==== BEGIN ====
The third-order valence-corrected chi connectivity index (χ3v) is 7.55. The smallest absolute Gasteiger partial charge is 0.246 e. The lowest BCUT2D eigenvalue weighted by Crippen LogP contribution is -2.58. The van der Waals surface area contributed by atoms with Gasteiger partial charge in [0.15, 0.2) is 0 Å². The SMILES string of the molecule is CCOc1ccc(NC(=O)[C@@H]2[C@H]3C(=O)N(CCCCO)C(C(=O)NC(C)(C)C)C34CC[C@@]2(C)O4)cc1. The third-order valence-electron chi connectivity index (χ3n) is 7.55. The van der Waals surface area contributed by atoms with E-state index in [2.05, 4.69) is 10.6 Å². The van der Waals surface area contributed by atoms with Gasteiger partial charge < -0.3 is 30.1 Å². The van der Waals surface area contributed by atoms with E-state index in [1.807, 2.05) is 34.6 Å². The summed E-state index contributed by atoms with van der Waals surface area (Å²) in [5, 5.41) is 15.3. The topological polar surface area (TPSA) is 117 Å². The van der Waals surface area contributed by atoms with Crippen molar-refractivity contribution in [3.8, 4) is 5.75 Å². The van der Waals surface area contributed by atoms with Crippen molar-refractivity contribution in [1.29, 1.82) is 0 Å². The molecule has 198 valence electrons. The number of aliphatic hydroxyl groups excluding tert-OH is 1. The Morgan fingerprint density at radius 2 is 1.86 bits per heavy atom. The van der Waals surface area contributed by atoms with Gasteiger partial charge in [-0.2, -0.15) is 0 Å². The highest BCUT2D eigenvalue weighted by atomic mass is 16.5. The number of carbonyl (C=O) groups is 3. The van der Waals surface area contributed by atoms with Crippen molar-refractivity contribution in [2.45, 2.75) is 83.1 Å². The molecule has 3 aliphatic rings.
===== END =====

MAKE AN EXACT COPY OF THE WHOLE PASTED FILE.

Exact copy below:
The third-order valence-corrected chi connectivity index (χ3v) is 7.55. The smallest absolute Gasteiger partial charge is 0.246 e. The lowest BCUT2D eigenvalue weighted by Crippen LogP contribution is -2.58. The van der Waals surface area contributed by atoms with Gasteiger partial charge in [0.15, 0.2) is 0 Å². The SMILES string of the molecule is CCOc1ccc(NC(=O)[C@@H]2[C@H]3C(=O)N(CCCCO)C(C(=O)NC(C)(C)C)C34CC[C@@]2(C)O4)cc1. The third-order valence-electron chi connectivity index (χ3n) is 7.55. The van der Waals surface area contributed by atoms with E-state index in [2.05, 4.69) is 10.6 Å². The van der Waals surface area contributed by atoms with Gasteiger partial charge < -0.3 is 30.1 Å². The van der Waals surface area contributed by atoms with E-state index in [1.807, 2.05) is 34.6 Å². The summed E-state index contributed by atoms with van der Waals surface area (Å²) in [5, 5.41) is 15.3. The topological polar surface area (TPSA) is 117 Å². The van der Waals surface area contributed by atoms with Crippen molar-refractivity contribution in [3.8, 4) is 5.75 Å². The van der Waals surface area contributed by atoms with Crippen molar-refractivity contribution in [1.29, 1.82) is 0 Å². The molecule has 198 valence electrons. The number of aliphatic hydroxyl groups excluding tert-OH is 1. The Morgan fingerprint density at radius 2 is 1.86 bits per heavy atom. The van der Waals surface area contributed by atoms with Gasteiger partial charge in [-0.2, -0.15) is 0 Å². The highest BCUT2D eigenvalue weighted by atomic mass is 16.5. The number of carbonyl (C=O) groups is 3. The van der Waals surface area contributed by atoms with Crippen molar-refractivity contribution in [2.45, 2.75) is 83.1 Å². The molecule has 3 aliphatic rings.